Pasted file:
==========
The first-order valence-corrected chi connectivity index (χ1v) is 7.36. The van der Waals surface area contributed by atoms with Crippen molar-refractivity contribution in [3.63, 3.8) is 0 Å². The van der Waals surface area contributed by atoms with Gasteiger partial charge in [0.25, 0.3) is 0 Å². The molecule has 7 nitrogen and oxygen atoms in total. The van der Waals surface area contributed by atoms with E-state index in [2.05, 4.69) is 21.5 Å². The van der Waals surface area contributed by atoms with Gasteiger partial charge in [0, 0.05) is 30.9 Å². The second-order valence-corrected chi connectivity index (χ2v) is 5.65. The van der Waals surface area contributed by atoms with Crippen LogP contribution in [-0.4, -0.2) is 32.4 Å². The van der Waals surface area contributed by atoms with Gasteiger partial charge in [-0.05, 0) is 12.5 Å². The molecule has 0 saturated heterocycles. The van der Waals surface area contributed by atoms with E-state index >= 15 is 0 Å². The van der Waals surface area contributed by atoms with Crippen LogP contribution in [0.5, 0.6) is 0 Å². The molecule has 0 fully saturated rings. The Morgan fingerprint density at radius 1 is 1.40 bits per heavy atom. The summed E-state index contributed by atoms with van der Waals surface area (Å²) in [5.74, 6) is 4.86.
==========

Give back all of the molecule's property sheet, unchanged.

The first-order valence-corrected chi connectivity index (χ1v) is 7.36. The van der Waals surface area contributed by atoms with Crippen molar-refractivity contribution in [3.63, 3.8) is 0 Å². The van der Waals surface area contributed by atoms with Gasteiger partial charge in [0.25, 0.3) is 0 Å². The molecule has 7 nitrogen and oxygen atoms in total. The van der Waals surface area contributed by atoms with E-state index in [2.05, 4.69) is 21.5 Å². The van der Waals surface area contributed by atoms with Gasteiger partial charge in [0, 0.05) is 30.9 Å². The second-order valence-corrected chi connectivity index (χ2v) is 5.65. The van der Waals surface area contributed by atoms with Crippen LogP contribution in [-0.4, -0.2) is 32.4 Å². The van der Waals surface area contributed by atoms with Gasteiger partial charge in [-0.05, 0) is 12.5 Å². The molecule has 0 saturated heterocycles. The van der Waals surface area contributed by atoms with E-state index >= 15 is 0 Å². The van der Waals surface area contributed by atoms with Crippen LogP contribution in [0.5, 0.6) is 0 Å². The molecule has 0 fully saturated rings. The Morgan fingerprint density at radius 1 is 1.40 bits per heavy atom. The summed E-state index contributed by atoms with van der Waals surface area (Å²) in [5.74, 6) is 4.86.